How to Make Your House Wheelchair Accessible


Spring is often known as the time to remodel and add additions to your house, but for the two million wheelchair using Americans who live in private residences, remodeling takes on a whole new meaning.

It takes a lot to make your home completely accessible, and combined with buying a wheelchair van, it can seem like you have a lot to accomplish. Use this guide to help you out along the way.

General Accessibility

  • Replacing stairs with concrete or aluminum ramps is the most long-lasting, durable and cost-effective way to make the entrance to your home wheelchair accessible. Wood is also an option but requires far more maintenance than other materials.
  • Arrange your furniture to give you more space in each room and keep hallway obstructions to a minimum.
  • If you live in a two story house or have a basement, install a vertical platform or stairway lift to access each level of your home.

Widen Doorways

  • The standard wheelchair is 24 to 27 inches wide. Your doorways should be a minimum of 32 inches wide to allow for comfortable passage. Keep in mind that tight hallways where you are required to turn your wheelchair necessitate wider doorways (up to 36 inches or more).
  • You can also purchase automatic door openers, but they can often be expensive.
  • Install swing away or offset door hinges to make sure that the door opens wider than ninety degrees. These can also increase the width of your doorway by up to two inches.
  • Install door handles in the place of door knobs to make opening doors much more easy.
  • Portable ramps can help when a step up is required to enter in and out of a doorway.

The Bathroom

  • Install bathtub/shower grab bars and tub transfer seats to allow people to sit while in the shower. You can also use roll in showers to make getting in and out easy.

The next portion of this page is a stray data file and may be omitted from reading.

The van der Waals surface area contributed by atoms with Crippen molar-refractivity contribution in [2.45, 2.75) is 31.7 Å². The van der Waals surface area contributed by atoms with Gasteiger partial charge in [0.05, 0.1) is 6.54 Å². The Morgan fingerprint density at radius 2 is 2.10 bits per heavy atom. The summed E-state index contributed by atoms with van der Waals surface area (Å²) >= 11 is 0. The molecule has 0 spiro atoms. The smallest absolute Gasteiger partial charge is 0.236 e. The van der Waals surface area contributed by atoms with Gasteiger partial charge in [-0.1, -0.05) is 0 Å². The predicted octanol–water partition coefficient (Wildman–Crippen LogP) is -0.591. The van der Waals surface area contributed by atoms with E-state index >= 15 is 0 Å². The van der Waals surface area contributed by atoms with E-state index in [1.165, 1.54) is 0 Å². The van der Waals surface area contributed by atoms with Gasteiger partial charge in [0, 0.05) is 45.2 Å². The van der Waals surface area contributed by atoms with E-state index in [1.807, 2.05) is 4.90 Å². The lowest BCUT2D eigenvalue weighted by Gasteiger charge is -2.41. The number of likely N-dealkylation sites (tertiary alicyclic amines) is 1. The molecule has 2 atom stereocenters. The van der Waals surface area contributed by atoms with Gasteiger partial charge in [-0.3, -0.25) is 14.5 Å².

• Standard toilets are 17 inches high, which can make transferring from a wheelchair difficult. The ADA requires that toilets be a minimum of 19 inches high (you can also install a raised seat to meet this requirement without replacing the entire toilet).
  • The cabinets below your sink can be removed to allow a wheelchair to be positioned nicely underneath it. You may also consider placing temperature controls on your faucet that prevent the water from becoming hot enough to burn or scald.

The Kitchen

  • Side-by-side refrigerators allow for easy access into both the refrigerated and freezer portions of your appliance, eliminating the need to reach up high when accessing your stores of food.
  • Countertops can be lowered to a minimum of 30 inches (down from the standard of 36) to allow for easy access for people in wheelchairs.
  • Cabinets and pantries can be lowered as well, and adding a Lazy Susan to deep cabinets can make accessing items in the back much easier.
  • A shallow sink with room for a wheelchair underneath can be installed. Also, use a single lever control and install similar temperature controls to those in the bathroom.
  • Buy a stove with knobs on the front instead of towards the back.
  • Keep the microwave on your countertop instead of set into the cabinets above the countertop.

Do you have any home renovations of your own that you’d like to add? Let us know in the comments below!

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